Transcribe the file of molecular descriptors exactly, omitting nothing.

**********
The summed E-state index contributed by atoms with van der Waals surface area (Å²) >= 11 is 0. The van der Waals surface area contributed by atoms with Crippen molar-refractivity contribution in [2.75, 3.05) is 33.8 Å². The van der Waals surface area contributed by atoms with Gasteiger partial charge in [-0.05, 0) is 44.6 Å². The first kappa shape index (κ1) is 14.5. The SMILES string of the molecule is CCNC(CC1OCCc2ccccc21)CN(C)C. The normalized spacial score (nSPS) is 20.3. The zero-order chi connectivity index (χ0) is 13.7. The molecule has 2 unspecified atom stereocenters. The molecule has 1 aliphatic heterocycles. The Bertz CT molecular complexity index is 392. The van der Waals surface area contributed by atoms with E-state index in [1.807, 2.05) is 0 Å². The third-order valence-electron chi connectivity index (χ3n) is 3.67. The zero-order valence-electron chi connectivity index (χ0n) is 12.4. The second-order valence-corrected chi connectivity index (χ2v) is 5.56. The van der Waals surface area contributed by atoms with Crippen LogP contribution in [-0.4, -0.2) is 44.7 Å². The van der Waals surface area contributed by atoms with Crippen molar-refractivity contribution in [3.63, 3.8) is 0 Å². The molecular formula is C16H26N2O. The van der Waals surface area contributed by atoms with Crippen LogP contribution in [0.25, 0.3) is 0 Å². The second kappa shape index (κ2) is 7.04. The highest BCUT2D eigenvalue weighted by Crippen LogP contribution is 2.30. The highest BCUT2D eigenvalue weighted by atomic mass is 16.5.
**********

The summed E-state index contributed by atoms with van der Waals surface area (Å²) >= 11 is 0. The van der Waals surface area contributed by atoms with Crippen molar-refractivity contribution in [2.75, 3.05) is 33.8 Å². The van der Waals surface area contributed by atoms with Gasteiger partial charge in [-0.05, 0) is 44.6 Å². The first kappa shape index (κ1) is 14.5. The SMILES string of the molecule is CCNC(CC1OCCc2ccccc21)CN(C)C. The normalized spacial score (nSPS) is 20.3. The zero-order chi connectivity index (χ0) is 13.7. The molecule has 2 unspecified atom stereocenters. The molecule has 1 aliphatic heterocycles. The Bertz CT molecular complexity index is 392. The van der Waals surface area contributed by atoms with E-state index in [1.807, 2.05) is 0 Å². The third-order valence-electron chi connectivity index (χ3n) is 3.67. The zero-order valence-electron chi connectivity index (χ0n) is 12.4. The second-order valence-corrected chi connectivity index (χ2v) is 5.56. The van der Waals surface area contributed by atoms with Crippen LogP contribution in [-0.4, -0.2) is 44.7 Å². The van der Waals surface area contributed by atoms with Crippen molar-refractivity contribution in [3.63, 3.8) is 0 Å². The molecular formula is C16H26N2O. The van der Waals surface area contributed by atoms with Crippen LogP contribution in [0.25, 0.3) is 0 Å². The second kappa shape index (κ2) is 7.04. The highest BCUT2D eigenvalue weighted by Crippen LogP contribution is 2.30. The highest BCUT2D eigenvalue weighted by atomic mass is 16.5.